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Allan Schwartz, Ph.D.Allan Schwartz, Ph.D.
Dr. Schwartz's Weblog

Psychotherapy: A More than Oncer Per Week Commitment

Allan N. Schwartz, LCSW, Ph.D. Updated: Jan 15th 2008

I have found, over the years that some people enter psychotherapy with the naive expectation that taking a medication will cure their emotional troubles. Along with this unrealistic expectation is the equally unrealistic belief that just coming to a session and talking for one hour per week will answer their questions enable them to feel happier in their lives. In my long years of experience as a therapist I have learned that there are no "quick fixes" for our psychological and mental problems and issues. In fact, achieving goals in therapy depends upon the patient working hard during the week in order to move treatment forward and towards its successful conclusion.

How does this work?

First, it is important from the outset for patient and therapist to set realistic goals and objectives to aim for and achieve. This helps make treatment more specific. Without goals and objectives psychotherapy can feel very "fuzzy" and unclear to the patient. In addition, if is the therapist who sets the goals then the patient cannot take ownership and responsibility for the treatment. Goals and objectives must be set by patient and therapist deciding cooperatively what is most important to achieve and they need to be stated in specific and concrete terms.

Second, it is important that the patient be given homework assignments. Assignments can be in the form of reading and completing forms to help them examine their behaviors, thoughts and feelings during the week. Ultimately, the purpose is for the therapist to enable the patient to learn how to replace unhelpful and unrealistic or distorted thoughts with those based more on objective facts. One of the great manuals that I have my patients purchase and use during and after treatment is the one by Burns, the Feeling Better Handbook (available at most book stores). In it Dr. Burns explains cognitive behavioral therapy and asks the reader to do a variety of exercises to help him modify thinking in order to interrupt depressive and anxiety producing thoughts with those that are more helpful and empowering. For instance, if I am a hypochondriac I may believe that I will become ill with the Aids virus just by shaking hands with clients. I need to explore the actual facts of the situation and come to a more realistic conclusion such as: "It is difficult or impossible to spread and catch the Aids virus except through an exchange of fluids through intercourse or through injecting myself with drugs using newly infected needles. What I can realistically conclude is that my chances of getting the Aids virus is zero because I am not gay nor am I a drug abuser of any type. Then, I can feel a lot less anxious.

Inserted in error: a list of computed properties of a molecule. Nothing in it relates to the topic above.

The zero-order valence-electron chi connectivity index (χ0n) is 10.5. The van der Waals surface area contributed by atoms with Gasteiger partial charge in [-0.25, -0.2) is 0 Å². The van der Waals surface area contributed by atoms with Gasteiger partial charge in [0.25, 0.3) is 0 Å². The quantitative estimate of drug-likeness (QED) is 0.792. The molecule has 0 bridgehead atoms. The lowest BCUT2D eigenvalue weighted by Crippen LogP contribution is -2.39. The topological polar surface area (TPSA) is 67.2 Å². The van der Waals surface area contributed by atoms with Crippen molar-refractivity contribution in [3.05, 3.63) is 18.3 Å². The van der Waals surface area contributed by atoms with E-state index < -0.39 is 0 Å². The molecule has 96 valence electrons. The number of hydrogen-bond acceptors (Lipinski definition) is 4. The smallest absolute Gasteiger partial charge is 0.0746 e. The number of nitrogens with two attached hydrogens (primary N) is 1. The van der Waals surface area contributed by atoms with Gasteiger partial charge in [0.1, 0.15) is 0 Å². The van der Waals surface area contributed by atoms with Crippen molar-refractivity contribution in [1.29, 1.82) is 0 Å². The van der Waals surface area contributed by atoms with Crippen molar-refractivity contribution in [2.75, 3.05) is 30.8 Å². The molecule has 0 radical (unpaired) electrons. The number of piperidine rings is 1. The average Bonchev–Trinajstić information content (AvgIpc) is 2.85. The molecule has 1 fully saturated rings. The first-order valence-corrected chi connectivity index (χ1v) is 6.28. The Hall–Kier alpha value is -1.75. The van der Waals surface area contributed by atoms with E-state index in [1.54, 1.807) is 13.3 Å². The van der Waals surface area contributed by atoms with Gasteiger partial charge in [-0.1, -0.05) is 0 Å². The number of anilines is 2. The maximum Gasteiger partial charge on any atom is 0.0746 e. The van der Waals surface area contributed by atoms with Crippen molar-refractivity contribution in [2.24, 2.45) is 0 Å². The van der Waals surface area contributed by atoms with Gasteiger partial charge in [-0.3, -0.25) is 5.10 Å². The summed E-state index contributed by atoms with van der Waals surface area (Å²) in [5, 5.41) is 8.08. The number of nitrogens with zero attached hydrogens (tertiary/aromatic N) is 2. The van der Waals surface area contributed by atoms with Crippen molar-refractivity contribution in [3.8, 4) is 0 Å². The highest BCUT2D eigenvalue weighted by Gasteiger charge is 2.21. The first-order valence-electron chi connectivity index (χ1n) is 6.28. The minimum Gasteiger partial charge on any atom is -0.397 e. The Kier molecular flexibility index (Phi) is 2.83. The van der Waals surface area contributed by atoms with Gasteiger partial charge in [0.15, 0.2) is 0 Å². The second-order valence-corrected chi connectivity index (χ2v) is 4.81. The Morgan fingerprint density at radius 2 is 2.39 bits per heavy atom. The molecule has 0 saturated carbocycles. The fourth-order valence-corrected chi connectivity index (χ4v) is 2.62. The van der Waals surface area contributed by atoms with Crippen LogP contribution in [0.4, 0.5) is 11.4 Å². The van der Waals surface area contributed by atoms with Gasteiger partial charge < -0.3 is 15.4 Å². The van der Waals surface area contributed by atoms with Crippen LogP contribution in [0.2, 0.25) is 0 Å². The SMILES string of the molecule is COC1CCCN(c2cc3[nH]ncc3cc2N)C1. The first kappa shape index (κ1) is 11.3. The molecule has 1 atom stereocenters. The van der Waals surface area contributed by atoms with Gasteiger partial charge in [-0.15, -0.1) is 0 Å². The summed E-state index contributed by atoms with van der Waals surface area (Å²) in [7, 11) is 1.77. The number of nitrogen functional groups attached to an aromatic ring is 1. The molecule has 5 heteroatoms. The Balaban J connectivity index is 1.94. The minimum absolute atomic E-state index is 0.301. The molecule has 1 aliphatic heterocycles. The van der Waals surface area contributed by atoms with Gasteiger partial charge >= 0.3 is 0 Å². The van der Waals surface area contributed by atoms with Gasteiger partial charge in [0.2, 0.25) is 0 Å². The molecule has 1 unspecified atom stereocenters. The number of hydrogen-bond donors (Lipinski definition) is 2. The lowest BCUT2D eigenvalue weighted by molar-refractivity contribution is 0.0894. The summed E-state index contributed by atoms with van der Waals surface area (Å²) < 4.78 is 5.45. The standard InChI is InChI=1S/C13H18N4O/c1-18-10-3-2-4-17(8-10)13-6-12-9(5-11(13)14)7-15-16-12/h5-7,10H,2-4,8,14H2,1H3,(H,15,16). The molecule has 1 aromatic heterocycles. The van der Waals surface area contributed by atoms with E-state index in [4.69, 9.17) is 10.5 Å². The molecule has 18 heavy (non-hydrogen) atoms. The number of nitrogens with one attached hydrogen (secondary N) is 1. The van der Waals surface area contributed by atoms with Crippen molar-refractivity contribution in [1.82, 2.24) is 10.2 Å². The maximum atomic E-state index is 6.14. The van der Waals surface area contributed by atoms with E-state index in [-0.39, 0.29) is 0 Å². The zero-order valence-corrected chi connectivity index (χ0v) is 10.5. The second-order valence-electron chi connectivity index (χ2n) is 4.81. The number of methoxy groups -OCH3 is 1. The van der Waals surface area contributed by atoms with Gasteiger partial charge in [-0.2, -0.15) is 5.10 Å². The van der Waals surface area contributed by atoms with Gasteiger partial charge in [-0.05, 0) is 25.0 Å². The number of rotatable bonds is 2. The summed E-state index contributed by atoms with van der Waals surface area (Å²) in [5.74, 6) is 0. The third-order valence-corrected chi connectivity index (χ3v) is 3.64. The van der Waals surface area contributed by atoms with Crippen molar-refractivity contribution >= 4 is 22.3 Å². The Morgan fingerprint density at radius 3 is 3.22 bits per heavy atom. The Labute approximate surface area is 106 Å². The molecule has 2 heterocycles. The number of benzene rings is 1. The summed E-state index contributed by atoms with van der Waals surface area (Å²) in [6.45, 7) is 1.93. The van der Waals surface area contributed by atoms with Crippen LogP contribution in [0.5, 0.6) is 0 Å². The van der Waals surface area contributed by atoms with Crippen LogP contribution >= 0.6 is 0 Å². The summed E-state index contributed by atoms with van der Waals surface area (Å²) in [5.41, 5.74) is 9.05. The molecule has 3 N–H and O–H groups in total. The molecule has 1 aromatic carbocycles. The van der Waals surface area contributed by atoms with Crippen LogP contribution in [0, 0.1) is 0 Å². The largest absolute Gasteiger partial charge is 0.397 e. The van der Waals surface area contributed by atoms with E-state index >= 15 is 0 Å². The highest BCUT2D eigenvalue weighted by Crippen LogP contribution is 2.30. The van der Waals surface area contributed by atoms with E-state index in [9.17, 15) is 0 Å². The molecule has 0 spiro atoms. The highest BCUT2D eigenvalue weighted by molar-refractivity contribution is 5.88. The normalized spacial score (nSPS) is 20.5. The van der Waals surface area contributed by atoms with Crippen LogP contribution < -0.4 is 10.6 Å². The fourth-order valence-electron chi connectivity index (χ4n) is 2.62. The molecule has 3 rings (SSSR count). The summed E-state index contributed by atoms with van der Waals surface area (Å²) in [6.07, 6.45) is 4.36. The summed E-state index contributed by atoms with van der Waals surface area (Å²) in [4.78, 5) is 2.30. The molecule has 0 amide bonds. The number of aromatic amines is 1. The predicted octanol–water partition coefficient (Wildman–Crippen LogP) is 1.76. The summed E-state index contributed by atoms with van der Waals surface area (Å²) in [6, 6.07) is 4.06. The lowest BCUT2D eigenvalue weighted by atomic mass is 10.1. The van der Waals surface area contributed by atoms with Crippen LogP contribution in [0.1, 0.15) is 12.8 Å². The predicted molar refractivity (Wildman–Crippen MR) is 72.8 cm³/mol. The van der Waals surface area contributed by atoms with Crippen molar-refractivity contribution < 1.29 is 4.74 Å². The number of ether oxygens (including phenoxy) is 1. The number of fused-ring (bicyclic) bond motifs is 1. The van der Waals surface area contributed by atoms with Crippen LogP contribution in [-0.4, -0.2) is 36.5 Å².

Third, it is important for the patient to bring with them their log entries accumulated each week from doing the homework so that we can explore the nature of the thoughts that gave rise to depression or anxiety.

Fourth, homework involves doing suggested activities to reduce stress, anxiety and depression. These activities include such things as:

1. Meditation

2. Yoga

3. Exercise

4. Deep breathing and muscle relaxation

5. Applying the learning from cognitive behavioral therapy by interrupting the automatic thoughts that cause problems.

In no way am I implying that patient and therapist do not talk about problems in the present and in the past. It is just that, in discussing these things, patient and therapist have tools to help alter thoughts and feelings about both the present and past.

My point is that psychotherapy is hard but rewarding work. Feeling and functioning better does not happen as a result of a "magic pill" or by the therapist "curing the patient."

Your comments and opinions are encouraged.

Allan Schwartz, LCSW, Ph.D.

Readers who live in the Boulder, Colorado metro area, or in Southwest Florida may contact Dr. Schwartz for face-to-face consultation. He is also available for psychotherapy through Skype video for those who are not in Florida or Colorado. He can be reached via email at dransphd@aol.com for details.

    Reader Comments
    Discuss this issue below or in our forums.

    Offensive - - Oct 15th 2010

    Hi, I was reading this article and found it mostly helpful and enjoyable save one part. "What I can realistically conclude is that my chances of getting the Aids virus is zero because I am not gay nor am I a drug abuser of any type." I don't think I need to explain myself but I will. To suggest that only gays and drug abusers are at risk for HIV infection is not only incorrect and misleading it is also offensive and stereotypical. To suggest to someone that is unrealistically afraid of infection that they don't have to worry based on that information is misleading to that person.